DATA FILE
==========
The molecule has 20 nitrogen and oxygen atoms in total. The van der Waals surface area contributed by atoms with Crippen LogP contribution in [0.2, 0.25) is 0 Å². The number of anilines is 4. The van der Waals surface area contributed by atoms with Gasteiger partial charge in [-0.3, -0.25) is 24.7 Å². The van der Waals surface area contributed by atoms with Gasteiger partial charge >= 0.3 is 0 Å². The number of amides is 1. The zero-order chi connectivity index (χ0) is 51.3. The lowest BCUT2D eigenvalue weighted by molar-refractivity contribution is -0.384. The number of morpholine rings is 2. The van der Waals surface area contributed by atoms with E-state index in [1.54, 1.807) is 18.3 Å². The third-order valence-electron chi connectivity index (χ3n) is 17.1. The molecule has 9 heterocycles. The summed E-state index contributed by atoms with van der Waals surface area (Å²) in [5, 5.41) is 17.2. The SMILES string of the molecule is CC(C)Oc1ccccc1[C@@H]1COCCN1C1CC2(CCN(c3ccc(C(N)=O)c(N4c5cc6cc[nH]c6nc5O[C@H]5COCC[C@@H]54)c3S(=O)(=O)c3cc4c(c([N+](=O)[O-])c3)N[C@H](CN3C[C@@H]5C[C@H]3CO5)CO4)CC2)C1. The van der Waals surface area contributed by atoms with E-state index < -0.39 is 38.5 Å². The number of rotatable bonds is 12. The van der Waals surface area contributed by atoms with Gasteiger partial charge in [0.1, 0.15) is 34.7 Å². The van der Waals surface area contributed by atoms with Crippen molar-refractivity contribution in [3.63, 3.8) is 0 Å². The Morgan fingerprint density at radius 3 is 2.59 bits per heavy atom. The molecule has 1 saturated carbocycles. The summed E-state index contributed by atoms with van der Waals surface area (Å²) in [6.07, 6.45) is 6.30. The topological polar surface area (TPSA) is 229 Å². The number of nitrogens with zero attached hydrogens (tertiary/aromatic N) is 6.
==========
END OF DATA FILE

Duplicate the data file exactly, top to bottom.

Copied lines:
The molecule has 20 nitrogen and oxygen atoms in total. The van der Waals surface area contributed by atoms with Crippen LogP contribution in [0.2, 0.25) is 0 Å². The number of anilines is 4. The van der Waals surface area contributed by atoms with Gasteiger partial charge in [-0.3, -0.25) is 24.7 Å². The van der Waals surface area contributed by atoms with Gasteiger partial charge >= 0.3 is 0 Å². The number of amides is 1. The zero-order chi connectivity index (χ0) is 51.3. The lowest BCUT2D eigenvalue weighted by molar-refractivity contribution is -0.384. The number of morpholine rings is 2. The van der Waals surface area contributed by atoms with E-state index in [1.54, 1.807) is 18.3 Å². The third-order valence-electron chi connectivity index (χ3n) is 17.1. The molecule has 9 heterocycles. The summed E-state index contributed by atoms with van der Waals surface area (Å²) in [5, 5.41) is 17.2. The SMILES string of the molecule is CC(C)Oc1ccccc1[C@@H]1COCCN1C1CC2(CCN(c3ccc(C(N)=O)c(N4c5cc6cc[nH]c6nc5O[C@H]5COCC[C@@H]54)c3S(=O)(=O)c3cc4c(c([N+](=O)[O-])c3)N[C@H](CN3C[C@@H]5C[C@H]3CO5)CO4)CC2)C1. The van der Waals surface area contributed by atoms with E-state index < -0.39 is 38.5 Å². The number of rotatable bonds is 12. The van der Waals surface area contributed by atoms with Gasteiger partial charge in [0.1, 0.15) is 34.7 Å². The van der Waals surface area contributed by atoms with Crippen molar-refractivity contribution in [3.63, 3.8) is 0 Å². The Morgan fingerprint density at radius 3 is 2.59 bits per heavy atom. The molecule has 1 saturated carbocycles. The summed E-state index contributed by atoms with van der Waals surface area (Å²) in [6.07, 6.45) is 6.30. The topological polar surface area (TPSA) is 229 Å². The number of nitrogens with zero attached hydrogens (tertiary/aromatic N) is 6.